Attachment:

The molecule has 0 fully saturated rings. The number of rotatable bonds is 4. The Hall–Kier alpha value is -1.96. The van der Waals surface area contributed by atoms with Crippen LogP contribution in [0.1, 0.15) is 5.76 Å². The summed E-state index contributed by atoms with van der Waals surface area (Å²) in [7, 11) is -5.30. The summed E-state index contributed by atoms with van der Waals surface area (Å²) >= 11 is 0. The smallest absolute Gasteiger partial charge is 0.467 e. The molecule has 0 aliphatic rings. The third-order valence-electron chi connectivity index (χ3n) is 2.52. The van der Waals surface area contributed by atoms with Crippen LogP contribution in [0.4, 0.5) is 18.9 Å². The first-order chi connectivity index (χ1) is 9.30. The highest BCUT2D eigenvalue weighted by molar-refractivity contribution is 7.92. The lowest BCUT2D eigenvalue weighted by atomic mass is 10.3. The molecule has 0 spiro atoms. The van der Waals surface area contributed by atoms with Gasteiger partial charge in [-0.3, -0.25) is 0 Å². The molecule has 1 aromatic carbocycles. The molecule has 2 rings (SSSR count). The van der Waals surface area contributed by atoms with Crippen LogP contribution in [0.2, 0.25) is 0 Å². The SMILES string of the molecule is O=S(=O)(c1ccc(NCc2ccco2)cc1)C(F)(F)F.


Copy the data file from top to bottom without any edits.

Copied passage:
The molecule has 0 fully saturated rings. The number of rotatable bonds is 4. The Hall–Kier alpha value is -1.96. The van der Waals surface area contributed by atoms with Crippen LogP contribution in [0.1, 0.15) is 5.76 Å². The summed E-state index contributed by atoms with van der Waals surface area (Å²) in [7, 11) is -5.30. The summed E-state index contributed by atoms with van der Waals surface area (Å²) >= 11 is 0. The smallest absolute Gasteiger partial charge is 0.467 e. The molecule has 0 aliphatic rings. The third-order valence-electron chi connectivity index (χ3n) is 2.52. The van der Waals surface area contributed by atoms with Crippen LogP contribution in [0.4, 0.5) is 18.9 Å². The first-order chi connectivity index (χ1) is 9.30. The highest BCUT2D eigenvalue weighted by molar-refractivity contribution is 7.92. The lowest BCUT2D eigenvalue weighted by atomic mass is 10.3. The molecule has 0 spiro atoms. The van der Waals surface area contributed by atoms with Gasteiger partial charge in [-0.3, -0.25) is 0 Å². The molecule has 1 aromatic carbocycles. The molecule has 2 rings (SSSR count). The van der Waals surface area contributed by atoms with Crippen LogP contribution in [0.2, 0.25) is 0 Å². The SMILES string of the molecule is O=S(=O)(c1ccc(NCc2ccco2)cc1)C(F)(F)F.